A few years ago, I penned a screed about how much I hate exhibition football games. I don’t recall if I encouraged scuttling it, though in a less lucid moment I might have.
Even though I still loathe pre-season games (I almost never use my tickets for them), I’ve had a major change of heart on the subject, largely due to one man: Pierre Thomas.
While Quarterback Drew Brees is without a doubt the cornerstone of the New Orleans Saints championship team, Thomas’s contributions to the successful hunt for the Vince Lombardi Trophy cannot be denied or minimized.
It was Thomas that largely established the Saints ground game, finally brining some balance to a potent, yet one-sided and thus predictable…and thus easier to defend against, offense.
Number twenty-three rushed for 793 yards and 6 touchdowns while catching 39 receptions for 302 yards and 2 touchdowns. And it should be noted that Thomas was the first Saint ever to cross into the end zone with a football in a (the?) Super Bowl.
And where did the Saints pick up this fine athletic specimen?
Why the NFL equivalent of the Dollar Tree, as the Black and Gold inked him as an undrafted free agent in 2007.
Granted it took Thomas some time to establish himself into a solid contributor but had it not been for a pre-season game against Kansas City, the Illinois product might have languished on the practice squad or worse yet, blossom on some other team’s roster.
Before Thomas, I looked at pre season games as merely opportunities for star players to get hurt in meaningless games and for NFL teams to bilk fans into buying tickets via a season ticket package to games they don’t want to go to for the same price as a regular season ticket.
Now I look at them as job interviews for players who haven’t anchored a spot on the roster by virtue of a draft pick investment. Don’t get me wrong, I (and apparently many other season ticket holders) buy these tickets that either go unused or are dumped at an Enron-stock discount because I have to, not because I want to.
The reason why I skip these games in person is that I don’t want to spend the money, time and hassle of going to “training camp with live ammo” when I can view it comfortably at home. While the team owner benefits in guaranteed ticket sales via a backed up season ticket holder list (pending on the market), they don’t profit as much from "sell-outs" with thousands of chairs.
That means $8 beers are not being sold and overpriced tchotchkies are not being purchased. Which is why owners should do one of two things.
First, don’t make acquiring pre-season tickets a part of a season ticket plan and instead sell them directly at a reduced rate. For those fans stuck at the back of a ticket list the size of a phone book who don’t want to go the StubHub route, the availability of reasonably priced tickets to exhibition games might be welcome…and could lead to families attending the least desired football games.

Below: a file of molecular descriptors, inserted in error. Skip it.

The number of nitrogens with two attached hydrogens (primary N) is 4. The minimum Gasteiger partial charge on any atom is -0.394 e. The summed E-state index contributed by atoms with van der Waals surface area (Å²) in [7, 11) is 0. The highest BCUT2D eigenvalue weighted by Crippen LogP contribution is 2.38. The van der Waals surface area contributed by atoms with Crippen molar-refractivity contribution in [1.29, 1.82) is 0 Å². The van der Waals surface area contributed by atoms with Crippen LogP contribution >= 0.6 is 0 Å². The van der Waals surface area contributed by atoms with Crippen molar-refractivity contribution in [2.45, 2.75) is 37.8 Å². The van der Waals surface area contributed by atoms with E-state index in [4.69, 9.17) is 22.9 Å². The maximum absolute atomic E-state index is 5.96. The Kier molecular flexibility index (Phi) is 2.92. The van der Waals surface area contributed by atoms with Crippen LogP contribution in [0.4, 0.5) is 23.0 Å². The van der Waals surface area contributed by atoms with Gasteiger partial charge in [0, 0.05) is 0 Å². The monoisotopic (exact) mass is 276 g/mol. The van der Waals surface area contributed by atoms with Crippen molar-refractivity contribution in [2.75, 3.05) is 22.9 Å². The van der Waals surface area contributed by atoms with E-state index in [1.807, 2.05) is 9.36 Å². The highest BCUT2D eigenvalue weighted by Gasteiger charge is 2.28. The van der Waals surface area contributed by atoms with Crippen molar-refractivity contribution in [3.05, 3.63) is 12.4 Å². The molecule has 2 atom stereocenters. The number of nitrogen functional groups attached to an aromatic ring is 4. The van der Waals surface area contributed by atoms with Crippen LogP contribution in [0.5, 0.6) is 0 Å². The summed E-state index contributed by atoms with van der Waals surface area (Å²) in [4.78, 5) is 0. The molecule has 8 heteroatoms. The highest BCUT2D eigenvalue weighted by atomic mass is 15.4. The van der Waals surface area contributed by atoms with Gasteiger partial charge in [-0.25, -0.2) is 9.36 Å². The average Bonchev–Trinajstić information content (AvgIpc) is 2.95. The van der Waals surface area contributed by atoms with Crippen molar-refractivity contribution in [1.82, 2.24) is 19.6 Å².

The second option is to simply make the exhibition games traveling road contests allocated to two large cities within a team’s extended media market. This is precisely what happened in 2006 before the Superdome renovation was complete as the Saints played their two “home” pre-season games in Shreveport and Jackson, Mississippi.
Prior to receiving an expansion franchise, New Orleans had hosted exhibition football games, which helped make the Crescent City’s case for an NFL team.
Furthermore, the league should not play regular season games overseas. Give London and Tokyo exhibition games instead of regular season games some unlucky fans involuntarily sacrifice in the name of expanding the overall brand.
One thing the NFL should definitely not do to appease the fans (who are they trying to pull with this line?) is to trim pre-season games and expand regular season games by two.
As mentioned earlier, pre season games, while not popular, are important for player development and the last chance unknowns and small school stars that were drafted late if at all to get their shot at making teams. It's also when established palyers shake off the rust of the off-season. While training camp is intense, it's no substitute to taking on another team in full pads.
The NFL has the best and most logical schedule rotational system in sports…why screw it up by adding two games.
Also, why risk the health of the league’s superstars by extending a grueling season further? I know money…but it’s still not right.
And then there is the Roger Maris argument: adding two more games means NFL records will start to fall. Does anyone doubt Brees’s capacity to break Dan Marino’s single season passing record with 18 games? And should Brees’s potential accolade be besmirched with an asterisk?
Finally, fans of successful teams are going to have those pre-season games anyway…at the back end! Once teams secure their byes and/or playoff spots, the scrubs are getting sent in for the balance of the season. How much whining took place when the Colts benched their starters to avoid the risk of damaging their Super Bowl talent?
Though I don’t care much for pre-season game, I care far less for the certainty of star players getting injured with substitutes taking their place in post-season.
The 18 game schedule comes from the mind of the man who thinks a February Super Bowl in the uncovered stadium in East Rutherford, New Jersey is a swell idea.
It is a rare moment when this pre-strike ex-baseball junkie sides with the players’ union but I hope that they can put this greed-inspired maneuver on ice come contract negotiation time.